You don’t need to have a lot of space to create fabulous pizza at home.
Making pizza at home can range from the bare minimum of topping an English muffin with some sauce and cheese in the toaster oven all the way up to importing a wood-fired Neapolitan oven to be built in your kitchen. But for all the homemade pizza lovers in the middle, the challenge has always been how to get the oven hot enough, as residential ovens rarely reach the soaring temperatures of pizzeria ovens needed for a perfect pie. In recent years though, there’s been a breakthrough: the portable outdoor pizza oven. The idea is simple—plunk one of these ovens outside, fire it up with propane, wood, or charcoal, and start slinging some pies.
Adam Kuban, a pizza expert (he founded Slice, one of the internet’s earliest and most respected single-food blogs, in 2003) and a jokingly self-described “pizza influencer,” has spent considerable time with home and professional ovens alike. Using different models of portable pizza ovens, he’s cooked pies at a Catskills vacation rental, on a Brooklyn rooftop, in a Queens garden, and on a New York City terrace, all with great success. He offers these suggestions for those considering buying an outdoor pizza oven.
For the maximalist
Ooni Karu 16 — $799
The larger the oven, the more control you’ll have over the temperature. The smaller ovens work best for blisteringly hot Neapolitan-style pies, but you’ll have more difficulty bringing the temperature down for New York-style and pan pizzas. For die-hard pizza fanatics, Adam suggests investing in the largest model that you can afford, as they give you the most versatility in cooking method. The Karu allows you to cook with wood, charcoal, or gas, and has enough floor space to create up to a 16-inch pie.
All accessories included
Gozney ROCCBOX — $499
Adam points out that once you buy an oven, you’ll need at least two pizza peels (one to launch the pizza and one to turn it), some pizza pans, and before you know it, you might end up as a regular at your local restaurant supply depot. In addition to needing a base for the oven, you’ll also need somewhere to stretch and top the dough, and soon, you might have to move, just to have a home with a complete outdoor kitchen.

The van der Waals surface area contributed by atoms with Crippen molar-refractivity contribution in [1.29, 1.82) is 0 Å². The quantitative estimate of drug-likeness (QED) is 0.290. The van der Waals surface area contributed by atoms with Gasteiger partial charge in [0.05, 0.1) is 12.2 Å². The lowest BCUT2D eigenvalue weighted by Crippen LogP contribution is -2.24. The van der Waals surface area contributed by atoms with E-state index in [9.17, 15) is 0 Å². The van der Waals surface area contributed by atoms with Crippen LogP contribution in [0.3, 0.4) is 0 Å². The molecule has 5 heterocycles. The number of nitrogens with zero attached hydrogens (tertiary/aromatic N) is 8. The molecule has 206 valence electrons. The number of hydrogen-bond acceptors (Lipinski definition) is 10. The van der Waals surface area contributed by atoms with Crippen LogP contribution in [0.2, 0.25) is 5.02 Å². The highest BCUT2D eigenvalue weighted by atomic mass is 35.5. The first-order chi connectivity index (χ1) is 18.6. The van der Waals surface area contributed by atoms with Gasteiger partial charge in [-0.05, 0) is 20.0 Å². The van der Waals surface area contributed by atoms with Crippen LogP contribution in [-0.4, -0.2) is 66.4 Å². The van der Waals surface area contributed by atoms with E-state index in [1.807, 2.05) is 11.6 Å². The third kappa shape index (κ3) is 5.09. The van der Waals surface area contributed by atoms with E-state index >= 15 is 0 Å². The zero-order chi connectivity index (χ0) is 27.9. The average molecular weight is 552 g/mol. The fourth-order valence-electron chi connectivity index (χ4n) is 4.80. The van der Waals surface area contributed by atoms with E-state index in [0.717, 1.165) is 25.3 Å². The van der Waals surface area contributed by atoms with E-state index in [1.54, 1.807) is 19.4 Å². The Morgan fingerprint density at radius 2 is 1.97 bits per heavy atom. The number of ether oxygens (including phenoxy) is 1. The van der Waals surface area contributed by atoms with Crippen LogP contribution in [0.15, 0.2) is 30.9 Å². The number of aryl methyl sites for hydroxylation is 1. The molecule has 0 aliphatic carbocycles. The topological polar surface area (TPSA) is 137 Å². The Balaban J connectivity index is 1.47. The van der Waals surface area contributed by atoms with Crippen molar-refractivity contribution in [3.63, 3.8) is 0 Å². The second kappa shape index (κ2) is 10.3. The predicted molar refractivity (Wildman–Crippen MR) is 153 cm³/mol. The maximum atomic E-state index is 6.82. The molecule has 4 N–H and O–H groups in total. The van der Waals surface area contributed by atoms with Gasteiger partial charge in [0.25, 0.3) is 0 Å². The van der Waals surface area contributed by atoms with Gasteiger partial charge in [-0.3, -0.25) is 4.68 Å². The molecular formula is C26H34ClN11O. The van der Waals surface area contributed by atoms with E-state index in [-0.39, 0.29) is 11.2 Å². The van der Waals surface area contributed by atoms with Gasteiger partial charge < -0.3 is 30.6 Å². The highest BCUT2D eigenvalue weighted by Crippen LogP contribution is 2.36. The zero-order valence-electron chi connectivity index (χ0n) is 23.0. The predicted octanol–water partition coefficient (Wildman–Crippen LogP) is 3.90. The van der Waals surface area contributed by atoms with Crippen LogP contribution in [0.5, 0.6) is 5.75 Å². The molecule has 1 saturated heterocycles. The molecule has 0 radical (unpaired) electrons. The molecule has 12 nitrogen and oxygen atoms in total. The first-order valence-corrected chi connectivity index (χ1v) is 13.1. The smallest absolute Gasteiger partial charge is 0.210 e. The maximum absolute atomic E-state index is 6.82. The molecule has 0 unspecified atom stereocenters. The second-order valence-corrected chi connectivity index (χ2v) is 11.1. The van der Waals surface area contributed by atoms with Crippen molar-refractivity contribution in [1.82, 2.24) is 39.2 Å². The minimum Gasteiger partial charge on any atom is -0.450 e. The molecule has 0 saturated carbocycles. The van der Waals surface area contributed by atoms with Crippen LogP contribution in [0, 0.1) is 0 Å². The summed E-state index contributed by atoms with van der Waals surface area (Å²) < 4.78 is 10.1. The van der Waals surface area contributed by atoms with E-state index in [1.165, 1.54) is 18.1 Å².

If you’re starting from scratch, the ROCCBOX is a good all-in-one choice, as the oven has a built-in thermometer and also comes with a cover and two peels, extras that have to be purchased separately with the Ooni models.
For the casually pie-curious
Ooni Frya 12 — $349
The smaller pizza ovens are significantly easier to tote around, especially if you’ll be lugging the oven up to a shared rooftop every time you cook or back-and-forth between the weekend place and the city house.
If you just want to dip your toe into the pizza-making world, the Ooni Frya 12 is a good gateway oven. It’s affordable and weighs just 22 pounds.
For the aesthete
Gozny Dome — $1,799
For pure looks, the Gozny Dome is easily the most impressive. This is the most expensive pick in the portable oven category, and it’s really aimed at pizzaioli who plan to keep their oven in a permanent, private outdoor spot rather than casual, itinerant cooks. Weighing in at 128 pounds, the Dome is still a bargain compared to built-in outdoor pizza ovens or the $11,000+ cost of importing a Stefano Ferrara oven from Naples. Gozny makes a wheeled stand for the oven (an additional $299) that makes the oven slightly more movable, but what the Dome lacks in mobility, it makes up for in good looks.